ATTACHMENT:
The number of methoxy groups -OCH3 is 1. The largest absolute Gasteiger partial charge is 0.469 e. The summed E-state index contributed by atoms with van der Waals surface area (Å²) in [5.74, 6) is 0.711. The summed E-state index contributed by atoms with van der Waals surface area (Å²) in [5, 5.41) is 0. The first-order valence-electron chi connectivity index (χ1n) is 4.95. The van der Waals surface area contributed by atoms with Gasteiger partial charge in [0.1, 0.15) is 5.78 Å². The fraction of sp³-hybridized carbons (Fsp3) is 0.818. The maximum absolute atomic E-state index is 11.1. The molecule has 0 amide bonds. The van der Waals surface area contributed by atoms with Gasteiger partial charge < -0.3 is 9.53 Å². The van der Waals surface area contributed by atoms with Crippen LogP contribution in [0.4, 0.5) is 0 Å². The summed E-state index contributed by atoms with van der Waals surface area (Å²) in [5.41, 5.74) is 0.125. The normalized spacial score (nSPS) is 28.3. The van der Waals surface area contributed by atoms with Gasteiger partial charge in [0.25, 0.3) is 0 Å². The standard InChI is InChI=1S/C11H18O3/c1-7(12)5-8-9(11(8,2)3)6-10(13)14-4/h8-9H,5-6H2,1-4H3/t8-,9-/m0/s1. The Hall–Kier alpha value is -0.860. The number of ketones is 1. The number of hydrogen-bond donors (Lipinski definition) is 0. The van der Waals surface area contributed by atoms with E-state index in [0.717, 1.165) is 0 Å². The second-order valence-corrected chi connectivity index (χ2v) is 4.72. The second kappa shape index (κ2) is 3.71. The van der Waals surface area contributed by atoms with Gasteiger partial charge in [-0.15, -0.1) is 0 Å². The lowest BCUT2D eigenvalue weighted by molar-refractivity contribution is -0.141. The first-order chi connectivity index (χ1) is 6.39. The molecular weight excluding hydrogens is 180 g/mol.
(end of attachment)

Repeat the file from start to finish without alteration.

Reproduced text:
The number of methoxy groups -OCH3 is 1. The largest absolute Gasteiger partial charge is 0.469 e. The summed E-state index contributed by atoms with van der Waals surface area (Å²) in [5.74, 6) is 0.711. The summed E-state index contributed by atoms with van der Waals surface area (Å²) in [5, 5.41) is 0. The first-order valence-electron chi connectivity index (χ1n) is 4.95. The van der Waals surface area contributed by atoms with Gasteiger partial charge in [0.1, 0.15) is 5.78 Å². The fraction of sp³-hybridized carbons (Fsp3) is 0.818. The maximum absolute atomic E-state index is 11.1. The molecule has 0 amide bonds. The van der Waals surface area contributed by atoms with Gasteiger partial charge < -0.3 is 9.53 Å². The van der Waals surface area contributed by atoms with Crippen LogP contribution in [0.4, 0.5) is 0 Å². The summed E-state index contributed by atoms with van der Waals surface area (Å²) in [5.41, 5.74) is 0.125. The normalized spacial score (nSPS) is 28.3. The van der Waals surface area contributed by atoms with Gasteiger partial charge in [0.25, 0.3) is 0 Å². The standard InChI is InChI=1S/C11H18O3/c1-7(12)5-8-9(11(8,2)3)6-10(13)14-4/h8-9H,5-6H2,1-4H3/t8-,9-/m0/s1. The Hall–Kier alpha value is -0.860. The number of ketones is 1. The number of hydrogen-bond donors (Lipinski definition) is 0. The van der Waals surface area contributed by atoms with E-state index in [0.717, 1.165) is 0 Å². The second-order valence-corrected chi connectivity index (χ2v) is 4.72. The second kappa shape index (κ2) is 3.71. The van der Waals surface area contributed by atoms with Gasteiger partial charge in [-0.15, -0.1) is 0 Å². The lowest BCUT2D eigenvalue weighted by molar-refractivity contribution is -0.141. The first-order chi connectivity index (χ1) is 6.39. The molecular weight excluding hydrogens is 180 g/mol.